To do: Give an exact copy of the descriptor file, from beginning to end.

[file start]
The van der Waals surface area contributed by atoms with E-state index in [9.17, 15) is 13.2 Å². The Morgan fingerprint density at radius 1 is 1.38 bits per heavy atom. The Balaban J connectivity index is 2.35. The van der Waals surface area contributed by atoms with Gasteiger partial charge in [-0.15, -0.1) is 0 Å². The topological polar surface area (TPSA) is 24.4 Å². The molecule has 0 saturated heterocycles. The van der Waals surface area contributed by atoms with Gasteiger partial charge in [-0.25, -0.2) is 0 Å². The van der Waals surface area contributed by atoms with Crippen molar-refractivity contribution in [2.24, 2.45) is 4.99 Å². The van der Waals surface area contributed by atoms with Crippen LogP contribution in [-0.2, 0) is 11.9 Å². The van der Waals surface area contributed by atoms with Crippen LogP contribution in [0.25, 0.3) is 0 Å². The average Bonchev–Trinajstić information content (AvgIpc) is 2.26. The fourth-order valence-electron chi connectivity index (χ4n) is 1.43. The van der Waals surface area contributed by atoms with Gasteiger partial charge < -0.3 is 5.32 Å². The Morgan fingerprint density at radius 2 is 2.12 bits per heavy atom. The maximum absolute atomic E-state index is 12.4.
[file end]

The van der Waals surface area contributed by atoms with E-state index in [9.17, 15) is 13.2 Å². The Morgan fingerprint density at radius 1 is 1.38 bits per heavy atom. The Balaban J connectivity index is 2.35. The van der Waals surface area contributed by atoms with Gasteiger partial charge in [-0.15, -0.1) is 0 Å². The topological polar surface area (TPSA) is 24.4 Å². The molecule has 0 saturated heterocycles. The van der Waals surface area contributed by atoms with Gasteiger partial charge in [-0.25, -0.2) is 0 Å². The van der Waals surface area contributed by atoms with Crippen molar-refractivity contribution in [2.24, 2.45) is 4.99 Å². The van der Waals surface area contributed by atoms with Crippen LogP contribution in [-0.2, 0) is 11.9 Å². The van der Waals surface area contributed by atoms with Crippen LogP contribution in [0.25, 0.3) is 0 Å². The average Bonchev–Trinajstić information content (AvgIpc) is 2.26. The fourth-order valence-electron chi connectivity index (χ4n) is 1.43. The van der Waals surface area contributed by atoms with Gasteiger partial charge < -0.3 is 5.32 Å². The Morgan fingerprint density at radius 2 is 2.12 bits per heavy atom. The maximum absolute atomic E-state index is 12.4.